Susan Meyers   •  October 25, 2004

I Couldn’t Say Why

Maybe it’s their numbers, the heavy clot of them
inside each web pitched in the forks of cherry trees,
small scourges that inch out over a limb as if
they’re knitting and purling a sleeve. Maybe
it’s their blind appetite for beauty, how they chew
and defecate their way through spring’s first leaves.
Tent caterpillars are everywhere — like feelings

you refuse to admit to — creeping up the trunks
of sweet gums, hordes striping the garden gate,
the wheelbarrow’s red lip. Squash them, and your
sole slicks with mustard ooze. Don’t squash,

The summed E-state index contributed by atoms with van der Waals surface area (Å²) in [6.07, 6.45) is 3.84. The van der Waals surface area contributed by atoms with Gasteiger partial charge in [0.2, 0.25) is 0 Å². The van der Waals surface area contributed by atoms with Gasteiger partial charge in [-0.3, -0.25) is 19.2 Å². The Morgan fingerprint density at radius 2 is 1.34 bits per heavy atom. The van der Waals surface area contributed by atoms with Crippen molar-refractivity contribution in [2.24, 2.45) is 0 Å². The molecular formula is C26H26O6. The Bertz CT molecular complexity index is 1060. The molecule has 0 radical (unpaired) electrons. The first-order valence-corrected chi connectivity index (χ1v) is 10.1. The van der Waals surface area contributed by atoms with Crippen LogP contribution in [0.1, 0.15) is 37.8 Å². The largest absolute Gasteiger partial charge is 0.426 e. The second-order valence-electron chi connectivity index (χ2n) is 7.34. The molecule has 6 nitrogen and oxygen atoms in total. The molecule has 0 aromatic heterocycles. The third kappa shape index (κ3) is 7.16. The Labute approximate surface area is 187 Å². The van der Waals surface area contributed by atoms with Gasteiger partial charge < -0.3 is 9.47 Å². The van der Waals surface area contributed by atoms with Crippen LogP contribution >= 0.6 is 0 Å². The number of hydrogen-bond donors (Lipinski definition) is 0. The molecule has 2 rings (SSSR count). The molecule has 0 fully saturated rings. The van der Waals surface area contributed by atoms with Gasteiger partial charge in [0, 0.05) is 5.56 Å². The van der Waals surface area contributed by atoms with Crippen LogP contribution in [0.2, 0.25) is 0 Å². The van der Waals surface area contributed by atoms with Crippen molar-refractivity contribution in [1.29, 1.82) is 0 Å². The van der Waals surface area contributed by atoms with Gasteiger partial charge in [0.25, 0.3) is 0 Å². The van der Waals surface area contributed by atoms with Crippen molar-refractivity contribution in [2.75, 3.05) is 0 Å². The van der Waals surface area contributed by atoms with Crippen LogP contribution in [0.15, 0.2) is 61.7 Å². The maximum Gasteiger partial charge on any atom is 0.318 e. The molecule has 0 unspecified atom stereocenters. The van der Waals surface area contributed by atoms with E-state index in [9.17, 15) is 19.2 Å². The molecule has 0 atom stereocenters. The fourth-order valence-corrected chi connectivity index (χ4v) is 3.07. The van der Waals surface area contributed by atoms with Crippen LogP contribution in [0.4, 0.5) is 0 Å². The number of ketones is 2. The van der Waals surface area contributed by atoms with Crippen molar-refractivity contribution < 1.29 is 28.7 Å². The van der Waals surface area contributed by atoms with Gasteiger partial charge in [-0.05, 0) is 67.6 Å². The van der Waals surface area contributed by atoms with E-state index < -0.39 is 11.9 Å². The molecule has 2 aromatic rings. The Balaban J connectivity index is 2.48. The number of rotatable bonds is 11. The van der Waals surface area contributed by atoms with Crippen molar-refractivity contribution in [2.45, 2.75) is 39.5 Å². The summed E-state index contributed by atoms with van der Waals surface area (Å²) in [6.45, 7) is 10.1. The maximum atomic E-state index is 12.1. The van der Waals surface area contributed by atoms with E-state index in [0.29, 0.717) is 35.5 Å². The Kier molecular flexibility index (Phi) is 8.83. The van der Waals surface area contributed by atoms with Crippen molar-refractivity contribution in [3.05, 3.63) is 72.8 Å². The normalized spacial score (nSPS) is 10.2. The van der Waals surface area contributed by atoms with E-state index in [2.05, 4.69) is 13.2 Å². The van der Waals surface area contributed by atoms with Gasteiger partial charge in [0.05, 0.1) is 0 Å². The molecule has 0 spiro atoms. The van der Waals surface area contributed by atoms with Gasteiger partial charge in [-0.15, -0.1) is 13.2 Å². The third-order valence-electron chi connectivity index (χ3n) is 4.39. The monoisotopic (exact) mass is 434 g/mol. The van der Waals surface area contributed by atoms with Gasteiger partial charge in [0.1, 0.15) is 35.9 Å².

and they spin a silver trail skyward. Then more
leaves disappear, ungreening the trees to brown.
Prune, my county agent says, but prune a tree’s fork

and what’s left? This year, I jab and twirl with a pole
until the web is a twisted heap, worms jerking in air
as if jumping from fire, falling to ground
in a clump. Then come my rubber boots. Next year
I’ll do it again, earlier, more accurately, though
I like myself less for it. I could say I can’t help myself
but I can. I could say pest or plague. I could say

rescue, but I couldn’t say why my feet stomp
and grind long after the last twitch in the dirt,
reminding me of the friend who, one day, rocked
his truck back and forth on the road at the end
of my driveway, shifting gears so fast I wondered
what else it was, besides the four-foot pulse
of flesh beneath his wheels, he’d aimed to kill.